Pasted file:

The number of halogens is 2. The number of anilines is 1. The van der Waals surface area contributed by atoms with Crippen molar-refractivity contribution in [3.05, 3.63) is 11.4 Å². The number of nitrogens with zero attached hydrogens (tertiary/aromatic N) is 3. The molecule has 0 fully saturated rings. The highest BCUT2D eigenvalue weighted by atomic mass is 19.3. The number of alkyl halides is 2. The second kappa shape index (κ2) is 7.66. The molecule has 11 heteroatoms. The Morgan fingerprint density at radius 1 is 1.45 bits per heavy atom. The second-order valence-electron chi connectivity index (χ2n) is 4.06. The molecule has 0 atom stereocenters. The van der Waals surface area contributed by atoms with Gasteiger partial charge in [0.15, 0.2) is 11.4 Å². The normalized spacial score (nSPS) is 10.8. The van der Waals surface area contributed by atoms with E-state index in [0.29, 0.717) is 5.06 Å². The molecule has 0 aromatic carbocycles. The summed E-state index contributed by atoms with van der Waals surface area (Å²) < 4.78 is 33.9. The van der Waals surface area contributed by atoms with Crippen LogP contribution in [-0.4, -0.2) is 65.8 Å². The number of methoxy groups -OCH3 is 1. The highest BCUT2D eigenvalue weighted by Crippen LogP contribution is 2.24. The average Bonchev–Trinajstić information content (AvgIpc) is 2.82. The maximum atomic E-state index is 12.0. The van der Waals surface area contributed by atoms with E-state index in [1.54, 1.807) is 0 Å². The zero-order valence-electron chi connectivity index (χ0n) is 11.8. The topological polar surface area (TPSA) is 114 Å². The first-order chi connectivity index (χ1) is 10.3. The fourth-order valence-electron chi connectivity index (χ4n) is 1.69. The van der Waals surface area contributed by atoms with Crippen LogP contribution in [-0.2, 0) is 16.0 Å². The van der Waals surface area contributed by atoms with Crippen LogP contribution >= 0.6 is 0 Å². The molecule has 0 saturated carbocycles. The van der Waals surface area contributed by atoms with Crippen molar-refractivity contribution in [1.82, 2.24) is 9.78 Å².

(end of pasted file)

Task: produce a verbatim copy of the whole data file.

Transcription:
The number of halogens is 2. The number of anilines is 1. The van der Waals surface area contributed by atoms with Crippen molar-refractivity contribution in [3.05, 3.63) is 11.4 Å². The number of nitrogens with zero attached hydrogens (tertiary/aromatic N) is 3. The molecule has 0 fully saturated rings. The highest BCUT2D eigenvalue weighted by atomic mass is 19.3. The number of alkyl halides is 2. The second kappa shape index (κ2) is 7.66. The molecule has 11 heteroatoms. The Morgan fingerprint density at radius 1 is 1.45 bits per heavy atom. The second-order valence-electron chi connectivity index (χ2n) is 4.06. The molecule has 0 atom stereocenters. The van der Waals surface area contributed by atoms with Gasteiger partial charge in [0.15, 0.2) is 11.4 Å². The normalized spacial score (nSPS) is 10.8. The van der Waals surface area contributed by atoms with E-state index in [0.29, 0.717) is 5.06 Å². The molecule has 0 aromatic carbocycles. The summed E-state index contributed by atoms with van der Waals surface area (Å²) < 4.78 is 33.9. The van der Waals surface area contributed by atoms with Crippen LogP contribution in [-0.4, -0.2) is 65.8 Å². The number of methoxy groups -OCH3 is 1. The highest BCUT2D eigenvalue weighted by Crippen LogP contribution is 2.24. The average Bonchev–Trinajstić information content (AvgIpc) is 2.82. The maximum atomic E-state index is 12.0. The van der Waals surface area contributed by atoms with E-state index in [1.54, 1.807) is 0 Å². The zero-order valence-electron chi connectivity index (χ0n) is 11.8. The topological polar surface area (TPSA) is 114 Å². The first-order chi connectivity index (χ1) is 10.3. The fourth-order valence-electron chi connectivity index (χ4n) is 1.69. The van der Waals surface area contributed by atoms with Crippen LogP contribution in [-0.2, 0) is 16.0 Å². The van der Waals surface area contributed by atoms with Crippen LogP contribution >= 0.6 is 0 Å². The molecule has 0 saturated carbocycles. The van der Waals surface area contributed by atoms with Crippen molar-refractivity contribution in [1.82, 2.24) is 9.78 Å².